Everything has to be invented, including pockets. Let’s get better ones.
This was a recommendation from my friend Alvaro Videla on the liminal space of our identities, biology, art, etc. This essay pushes the reader to consider the arbitrariness of the categories and taxonomies in which we organize ourselves and the world around us. It’s about ecological thinking, and an argument in favor of nuance over clear cut definitions.
Everyday objects, and how they build a shared language, and a shared context, sometimes across cultures. What happens when we remove those objects, and instead hide their physicality in voice interfaces?
Whether you are trying to create a product or to provide public services, having voices from a representative sample of users matters a lot. It is surprising that people don’t understand this.
I listened to this episode while spending a lot of time taking care of my dad at the hospital last year. The different kinds of beeps and boops that were maddening at first ended up just being background noise after weeks in the ICU. Someone should fix this.
We take details of urban design for granted. I bet you had never thought about the fact that someone had to put those little ramps on street corners. I surely hadn’t.
If you have watched Narcos, you should listen to this episode. Exploiting the dark past of a city for tourism is an interesting moral problem. Reviving the city is a more interesting challenge.
Have you ever opened some settings menu in an old computer, and been surprised with how the results reminded you of some previous experience? Here’s a long list of interesting UIs that unintentionally do that exact thing. From your wifi history, and your phone’s alarms to your Gmail drafts, and more.
One of the amazing things of working at a large corporation like Apple is that a seeminlgy small or inconsequential task can end up affecting the way millions of people interact with the world. In this post, Guzman tells the story of her internship at Apple ten years ago, and how she and her mentor changed language forever. The way we communicate with each other is now permeated with their ideas, forever. Emoji are essential to language today. This is the story of the couple of people at Apple who made the first icons on our phones.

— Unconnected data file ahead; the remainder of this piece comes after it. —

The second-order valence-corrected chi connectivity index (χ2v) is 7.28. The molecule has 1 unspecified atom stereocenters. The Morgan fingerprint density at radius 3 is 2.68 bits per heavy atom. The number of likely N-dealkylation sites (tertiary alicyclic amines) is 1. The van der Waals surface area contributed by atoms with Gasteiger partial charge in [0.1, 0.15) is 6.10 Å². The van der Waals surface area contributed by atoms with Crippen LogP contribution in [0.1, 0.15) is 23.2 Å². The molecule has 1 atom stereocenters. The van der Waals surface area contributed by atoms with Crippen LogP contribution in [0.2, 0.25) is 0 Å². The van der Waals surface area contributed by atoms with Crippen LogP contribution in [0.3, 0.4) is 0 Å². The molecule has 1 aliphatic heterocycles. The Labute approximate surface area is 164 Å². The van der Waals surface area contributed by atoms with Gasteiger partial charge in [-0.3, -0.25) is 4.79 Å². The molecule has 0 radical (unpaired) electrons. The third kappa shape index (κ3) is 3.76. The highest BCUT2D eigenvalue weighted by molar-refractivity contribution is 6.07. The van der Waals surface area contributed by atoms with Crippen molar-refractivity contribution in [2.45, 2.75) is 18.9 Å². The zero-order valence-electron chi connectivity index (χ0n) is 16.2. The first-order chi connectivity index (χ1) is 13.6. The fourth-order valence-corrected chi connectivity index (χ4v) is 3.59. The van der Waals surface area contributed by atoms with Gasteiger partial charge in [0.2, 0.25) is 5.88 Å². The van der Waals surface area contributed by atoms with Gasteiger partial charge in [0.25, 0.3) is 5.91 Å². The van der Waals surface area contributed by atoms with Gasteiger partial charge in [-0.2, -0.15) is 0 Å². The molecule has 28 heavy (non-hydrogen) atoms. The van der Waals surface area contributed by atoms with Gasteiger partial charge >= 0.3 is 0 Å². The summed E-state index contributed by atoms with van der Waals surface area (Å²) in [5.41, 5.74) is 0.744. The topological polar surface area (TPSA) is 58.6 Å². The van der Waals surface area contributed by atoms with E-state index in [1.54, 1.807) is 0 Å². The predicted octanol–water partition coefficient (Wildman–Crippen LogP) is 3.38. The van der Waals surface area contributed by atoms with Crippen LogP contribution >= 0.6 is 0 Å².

A great episode on the surprising origin story of air conditioning. I never would have thought that the original purpose of A/C was to control moisture content in the air for publishing plants, where paper and ink alignment would constantly go out of whack. Human pleasure quickly took over, of course.
With everything happening in Cataluña right now, this was a timely podcast. I did not know the back story behind the cathedral, but now that I’ve learned a bit more about it I am even more excited about visiting Spain at some point in the near future.
It is always strange to hear about how much thought and effort went into the development of products that I don’t use and totally take for granted. One of the things I like the most about Roman Mars’ podcast is that it exposes me to stories that I would never wonder about on my own.
Design meets history, meets civil unrest, meets politics.
5 stories in 1. A Standard Oil gas station in San Francisco to comply with trademark law, “desire paths” and how user experience beats designers wishes, 50-Hz vs 60-Hz electrical systems, and a whole section on local design solutions, followed by a strange story about street naming.
Posted without comment.
Necessity is the mother of invention, quite literally. This episode makes it easy to imagine what the village might look like, but after seeing the photos I think the audio doesn’t do it justice. An excellent idea, and an important example of why the US sometimes lags on the innovation side.
Apple, the fashion company.